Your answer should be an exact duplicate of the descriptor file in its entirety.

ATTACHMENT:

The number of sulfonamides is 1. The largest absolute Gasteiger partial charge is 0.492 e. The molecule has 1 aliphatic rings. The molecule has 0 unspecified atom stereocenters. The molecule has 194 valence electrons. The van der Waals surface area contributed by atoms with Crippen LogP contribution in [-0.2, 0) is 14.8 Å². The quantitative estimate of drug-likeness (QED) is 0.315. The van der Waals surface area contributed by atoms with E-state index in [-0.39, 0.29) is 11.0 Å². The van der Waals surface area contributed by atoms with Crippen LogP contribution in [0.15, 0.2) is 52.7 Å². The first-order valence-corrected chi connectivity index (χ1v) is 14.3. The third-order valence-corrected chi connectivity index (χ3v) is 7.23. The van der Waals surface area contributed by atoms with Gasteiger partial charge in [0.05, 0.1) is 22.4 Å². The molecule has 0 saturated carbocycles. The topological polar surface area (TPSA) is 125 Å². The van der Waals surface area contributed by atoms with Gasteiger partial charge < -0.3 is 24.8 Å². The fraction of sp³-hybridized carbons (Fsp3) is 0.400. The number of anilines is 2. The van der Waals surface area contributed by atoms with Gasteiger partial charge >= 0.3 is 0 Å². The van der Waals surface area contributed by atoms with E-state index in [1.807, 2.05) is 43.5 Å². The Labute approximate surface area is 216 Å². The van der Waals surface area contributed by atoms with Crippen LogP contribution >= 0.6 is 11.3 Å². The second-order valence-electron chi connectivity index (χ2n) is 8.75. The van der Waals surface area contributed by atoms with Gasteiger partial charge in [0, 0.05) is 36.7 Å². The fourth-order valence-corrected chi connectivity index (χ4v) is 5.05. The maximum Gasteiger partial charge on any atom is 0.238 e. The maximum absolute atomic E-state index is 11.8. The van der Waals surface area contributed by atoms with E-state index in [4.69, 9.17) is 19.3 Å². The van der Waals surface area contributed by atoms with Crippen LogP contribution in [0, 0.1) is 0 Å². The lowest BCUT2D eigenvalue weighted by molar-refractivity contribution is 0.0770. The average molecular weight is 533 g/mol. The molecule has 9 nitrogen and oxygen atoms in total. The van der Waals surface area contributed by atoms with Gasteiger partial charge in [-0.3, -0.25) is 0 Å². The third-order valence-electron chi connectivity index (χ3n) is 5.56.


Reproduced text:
The number of sulfonamides is 1. The largest absolute Gasteiger partial charge is 0.492 e. The molecule has 1 aliphatic rings. The molecule has 0 unspecified atom stereocenters. The molecule has 194 valence electrons. The van der Waals surface area contributed by atoms with Crippen LogP contribution in [-0.2, 0) is 14.8 Å². The quantitative estimate of drug-likeness (QED) is 0.315. The van der Waals surface area contributed by atoms with E-state index in [-0.39, 0.29) is 11.0 Å². The van der Waals surface area contributed by atoms with Crippen LogP contribution in [0.15, 0.2) is 52.7 Å². The first-order valence-corrected chi connectivity index (χ1v) is 14.3. The third-order valence-corrected chi connectivity index (χ3v) is 7.23. The van der Waals surface area contributed by atoms with Gasteiger partial charge in [0.05, 0.1) is 22.4 Å². The molecule has 0 saturated carbocycles. The topological polar surface area (TPSA) is 125 Å². The van der Waals surface area contributed by atoms with Gasteiger partial charge < -0.3 is 24.8 Å². The fraction of sp³-hybridized carbons (Fsp3) is 0.400. The number of anilines is 2. The van der Waals surface area contributed by atoms with Gasteiger partial charge >= 0.3 is 0 Å². The van der Waals surface area contributed by atoms with E-state index in [1.807, 2.05) is 43.5 Å². The Labute approximate surface area is 216 Å². The van der Waals surface area contributed by atoms with Crippen LogP contribution >= 0.6 is 11.3 Å². The second-order valence-electron chi connectivity index (χ2n) is 8.75. The van der Waals surface area contributed by atoms with Gasteiger partial charge in [0, 0.05) is 36.7 Å². The fourth-order valence-corrected chi connectivity index (χ4v) is 5.05. The maximum Gasteiger partial charge on any atom is 0.238 e. The maximum absolute atomic E-state index is 11.8. The van der Waals surface area contributed by atoms with E-state index in [4.69, 9.17) is 19.3 Å². The van der Waals surface area contributed by atoms with Crippen LogP contribution in [0, 0.1) is 0 Å². The lowest BCUT2D eigenvalue weighted by molar-refractivity contribution is 0.0770. The average molecular weight is 533 g/mol. The molecule has 9 nitrogen and oxygen atoms in total. The van der Waals surface area contributed by atoms with Gasteiger partial charge in [-0.3, -0.25) is 0 Å². The third-order valence-electron chi connectivity index (χ3n) is 5.56.